with an unaltered autoantigen (eg, antibodies to streptococcal M protein may cross-react with human heart muscle). Autoantigens normally sequestered from the immune system can become exposed and cause an autoimmune reaction (eg, systemic release of melanin-containing uveal cells after eye trauma triggers sympathetic ophthalmia). Autoantigens may be altered chemically, physically, or biologically: Chemical: Certain chemicals can bind with body proteins, making them immunogenic, as occurs in drug-induced (...) . Physical: For example, ultraviolet light induces keratinocyte apoptosis and subsequent altered immunogenicity of autoantigens, resulting in photosensitivity, as can occur in . Biologic: For example, in animal models, persistent infection with an RNA virus that combines with host tissues alters autoantigens biologically, resulting in an autoimmune disorder resembling . Genetic factors Relatives of patients with autoimmune disorders often also have autoantibodies. The specificity of autoantibodies

2013 Merck Manual (19th Edition)

192. Hyperpigmentation

etardation of growth, and sensorineural D eafness), or xeroderma pigmentosum. Drug-induced hyperpigmentation Changes are usually diffuse but sometimes have drug-specific distribution patterns or hues (see Table: ). Mechanisms include Increased melanin in the epidermis (tends to be more brown) Melanin in the epidermis and high dermis (mostly brown with hints of gray or blue) Increased melanin in the dermis (tends to be more grayish or blue) Dermal deposition of the drug, metabolite, or drug–melanin (...) complexes (usually slate or bluish gray) Drugs may cause secondary hyperpigmentation. For example, focal hyperpigmentation frequently occurs after drug-induced (also known as lichenoid drug eruption). Table Hyperpigmentation Effects of Some Drugs and Chemicals Substance Effect Drugs Amiodarone Slate-gray to violaceous discoloration of sun-exposed areas; yellowish brown deposits in the dermis Antimalarials Yellow-brown to gray to bluish black discoloration of pretibial areas, face, oral cavity, and nails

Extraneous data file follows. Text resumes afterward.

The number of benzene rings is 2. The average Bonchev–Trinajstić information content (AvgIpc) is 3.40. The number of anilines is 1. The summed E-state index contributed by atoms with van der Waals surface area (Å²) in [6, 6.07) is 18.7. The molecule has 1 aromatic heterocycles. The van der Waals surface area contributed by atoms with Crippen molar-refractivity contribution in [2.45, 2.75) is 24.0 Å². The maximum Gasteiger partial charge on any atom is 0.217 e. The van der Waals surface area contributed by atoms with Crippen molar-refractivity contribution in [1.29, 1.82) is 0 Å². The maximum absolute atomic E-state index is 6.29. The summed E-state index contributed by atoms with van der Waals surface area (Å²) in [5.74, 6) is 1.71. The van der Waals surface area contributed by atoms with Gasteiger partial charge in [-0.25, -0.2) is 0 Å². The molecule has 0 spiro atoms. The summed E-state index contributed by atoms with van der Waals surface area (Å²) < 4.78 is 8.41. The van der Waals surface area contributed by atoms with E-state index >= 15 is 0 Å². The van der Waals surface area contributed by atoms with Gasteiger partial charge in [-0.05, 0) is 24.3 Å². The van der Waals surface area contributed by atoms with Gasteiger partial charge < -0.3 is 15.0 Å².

2013 Merck Manual (19th Edition)

193. Acne Vulgaris

concomitantly with oral antibiotics. Doxycycline and minocycline are first-line drugs; both can be taken with food. Tetracycline is also a good first choice, but it cannot be taken with food and may have lower efficacy than doxycycline and minocycline . Doxycycline and minocycline dosage is 50 to 100 mg po bid. Doxycycline may cause photosensitivity, and minocycline may have more adverse effects with chronic use, including drug-induced lupus and hyperpigmentation. Tetracycline dosage is 250 or 500 mg po bid (...) , and spironolactone (beginning at 50 mg po once/day, increased to 100 mg po once/day after a few mo if needed) is another anti-androgen that is occasionally useful in women. Various light therapies, with and without topical photosensitizers, have been used effectively, mostly for inflammatory acne. Treatment should involve educating the patient and tailoring the plan to one that is realistic for the patient. Treatment failure can frequently be attributed to lack of adherence to the plan and also to lack of follow

2013 Merck Manual (19th Edition)

194. A Double Blinded, Prospective, Randomized, Vehicle Controlled Multi-center Study of Photodynamic Therapy With Visonac® Cream in Patients With Acne Vulgaris